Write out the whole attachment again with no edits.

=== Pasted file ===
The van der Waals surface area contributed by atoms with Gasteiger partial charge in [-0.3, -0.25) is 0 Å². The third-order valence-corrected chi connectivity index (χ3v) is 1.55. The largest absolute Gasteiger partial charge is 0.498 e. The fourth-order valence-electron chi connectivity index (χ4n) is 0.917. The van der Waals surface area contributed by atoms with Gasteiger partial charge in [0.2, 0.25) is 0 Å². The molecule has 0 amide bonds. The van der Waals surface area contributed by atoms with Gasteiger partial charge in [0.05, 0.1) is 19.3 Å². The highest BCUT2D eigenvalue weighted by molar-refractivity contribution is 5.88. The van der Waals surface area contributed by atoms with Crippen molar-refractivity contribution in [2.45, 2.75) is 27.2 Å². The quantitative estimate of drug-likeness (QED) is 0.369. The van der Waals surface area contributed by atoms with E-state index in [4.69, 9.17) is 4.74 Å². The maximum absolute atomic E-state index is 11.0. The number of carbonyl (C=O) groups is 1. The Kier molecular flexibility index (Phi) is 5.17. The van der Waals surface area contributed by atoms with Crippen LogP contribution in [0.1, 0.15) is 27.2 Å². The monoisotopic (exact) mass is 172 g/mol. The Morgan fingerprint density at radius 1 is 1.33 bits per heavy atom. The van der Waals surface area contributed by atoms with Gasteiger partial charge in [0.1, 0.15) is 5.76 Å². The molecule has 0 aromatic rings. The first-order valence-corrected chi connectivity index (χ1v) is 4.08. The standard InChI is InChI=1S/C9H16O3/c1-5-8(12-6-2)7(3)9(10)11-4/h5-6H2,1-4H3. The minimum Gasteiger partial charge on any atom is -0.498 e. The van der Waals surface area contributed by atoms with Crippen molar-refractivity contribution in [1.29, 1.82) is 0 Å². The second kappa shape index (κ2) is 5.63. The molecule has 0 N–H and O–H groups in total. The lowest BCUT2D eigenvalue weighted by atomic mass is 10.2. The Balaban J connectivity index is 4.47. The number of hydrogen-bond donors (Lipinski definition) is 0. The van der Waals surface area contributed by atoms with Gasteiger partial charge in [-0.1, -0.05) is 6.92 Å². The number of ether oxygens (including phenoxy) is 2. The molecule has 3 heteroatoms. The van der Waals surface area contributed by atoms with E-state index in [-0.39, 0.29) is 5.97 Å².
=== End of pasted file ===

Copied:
The van der Waals surface area contributed by atoms with Gasteiger partial charge in [-0.3, -0.25) is 0 Å². The third-order valence-corrected chi connectivity index (χ3v) is 1.55. The largest absolute Gasteiger partial charge is 0.498 e. The fourth-order valence-electron chi connectivity index (χ4n) is 0.917. The van der Waals surface area contributed by atoms with Gasteiger partial charge in [0.2, 0.25) is 0 Å². The molecule has 0 amide bonds. The van der Waals surface area contributed by atoms with Gasteiger partial charge in [0.05, 0.1) is 19.3 Å². The highest BCUT2D eigenvalue weighted by molar-refractivity contribution is 5.88. The van der Waals surface area contributed by atoms with Crippen molar-refractivity contribution in [2.45, 2.75) is 27.2 Å². The quantitative estimate of drug-likeness (QED) is 0.369. The van der Waals surface area contributed by atoms with E-state index in [4.69, 9.17) is 4.74 Å². The maximum absolute atomic E-state index is 11.0. The number of carbonyl (C=O) groups is 1. The Kier molecular flexibility index (Phi) is 5.17. The van der Waals surface area contributed by atoms with Crippen LogP contribution in [0.1, 0.15) is 27.2 Å². The monoisotopic (exact) mass is 172 g/mol. The Morgan fingerprint density at radius 1 is 1.33 bits per heavy atom. The van der Waals surface area contributed by atoms with Gasteiger partial charge in [0.1, 0.15) is 5.76 Å². The molecule has 0 aromatic rings. The first-order valence-corrected chi connectivity index (χ1v) is 4.08. The standard InChI is InChI=1S/C9H16O3/c1-5-8(12-6-2)7(3)9(10)11-4/h5-6H2,1-4H3. The minimum Gasteiger partial charge on any atom is -0.498 e. The van der Waals surface area contributed by atoms with Crippen molar-refractivity contribution in [1.29, 1.82) is 0 Å². The second kappa shape index (κ2) is 5.63. The molecule has 0 N–H and O–H groups in total. The lowest BCUT2D eigenvalue weighted by atomic mass is 10.2. The Balaban J connectivity index is 4.47. The number of hydrogen-bond donors (Lipinski definition) is 0. The van der Waals surface area contributed by atoms with Gasteiger partial charge in [-0.1, -0.05) is 6.92 Å². The number of ether oxygens (including phenoxy) is 2. The molecule has 3 heteroatoms. The van der Waals surface area contributed by atoms with E-state index in [-0.39, 0.29) is 5.97 Å².